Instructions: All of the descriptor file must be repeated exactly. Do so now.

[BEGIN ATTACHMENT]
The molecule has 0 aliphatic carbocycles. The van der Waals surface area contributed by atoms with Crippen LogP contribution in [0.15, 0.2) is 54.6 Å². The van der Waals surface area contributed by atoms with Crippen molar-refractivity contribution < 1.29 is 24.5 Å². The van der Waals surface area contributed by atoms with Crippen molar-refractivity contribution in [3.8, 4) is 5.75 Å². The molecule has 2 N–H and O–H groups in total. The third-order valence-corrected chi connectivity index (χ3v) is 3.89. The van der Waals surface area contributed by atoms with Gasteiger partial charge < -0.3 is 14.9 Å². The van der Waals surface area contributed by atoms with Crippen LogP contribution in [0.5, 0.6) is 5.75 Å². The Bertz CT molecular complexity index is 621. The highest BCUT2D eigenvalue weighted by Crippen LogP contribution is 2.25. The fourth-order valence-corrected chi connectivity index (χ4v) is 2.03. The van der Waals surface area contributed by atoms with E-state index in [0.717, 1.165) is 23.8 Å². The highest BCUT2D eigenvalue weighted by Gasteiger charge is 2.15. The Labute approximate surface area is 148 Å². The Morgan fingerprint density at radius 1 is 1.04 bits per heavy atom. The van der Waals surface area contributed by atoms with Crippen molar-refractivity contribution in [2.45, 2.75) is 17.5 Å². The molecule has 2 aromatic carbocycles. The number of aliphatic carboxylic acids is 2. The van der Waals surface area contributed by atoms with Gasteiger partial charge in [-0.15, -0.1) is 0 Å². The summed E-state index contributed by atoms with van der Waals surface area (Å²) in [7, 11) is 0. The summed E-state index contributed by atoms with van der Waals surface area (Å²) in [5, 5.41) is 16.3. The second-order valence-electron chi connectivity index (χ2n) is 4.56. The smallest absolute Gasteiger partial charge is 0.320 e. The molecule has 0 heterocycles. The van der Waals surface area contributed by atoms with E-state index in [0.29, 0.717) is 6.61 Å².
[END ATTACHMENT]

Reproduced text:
The molecule has 0 aliphatic carbocycles. The van der Waals surface area contributed by atoms with Crippen LogP contribution in [0.15, 0.2) is 54.6 Å². The van der Waals surface area contributed by atoms with Crippen molar-refractivity contribution < 1.29 is 24.5 Å². The van der Waals surface area contributed by atoms with Crippen molar-refractivity contribution in [3.8, 4) is 5.75 Å². The molecule has 2 N–H and O–H groups in total. The third-order valence-corrected chi connectivity index (χ3v) is 3.89. The van der Waals surface area contributed by atoms with Gasteiger partial charge < -0.3 is 14.9 Å². The van der Waals surface area contributed by atoms with Crippen LogP contribution in [0.5, 0.6) is 5.75 Å². The Bertz CT molecular complexity index is 621. The highest BCUT2D eigenvalue weighted by Crippen LogP contribution is 2.25. The fourth-order valence-corrected chi connectivity index (χ4v) is 2.03. The van der Waals surface area contributed by atoms with E-state index in [0.717, 1.165) is 23.8 Å². The highest BCUT2D eigenvalue weighted by Gasteiger charge is 2.15. The Labute approximate surface area is 148 Å². The Morgan fingerprint density at radius 1 is 1.04 bits per heavy atom. The van der Waals surface area contributed by atoms with Crippen molar-refractivity contribution in [2.45, 2.75) is 17.5 Å². The molecule has 2 aromatic carbocycles. The number of aliphatic carboxylic acids is 2. The van der Waals surface area contributed by atoms with Gasteiger partial charge in [-0.15, -0.1) is 0 Å². The summed E-state index contributed by atoms with van der Waals surface area (Å²) in [7, 11) is 0. The summed E-state index contributed by atoms with van der Waals surface area (Å²) in [5, 5.41) is 16.3. The second-order valence-electron chi connectivity index (χ2n) is 4.56. The smallest absolute Gasteiger partial charge is 0.320 e. The molecule has 0 heterocycles. The van der Waals surface area contributed by atoms with E-state index in [0.29, 0.717) is 6.61 Å².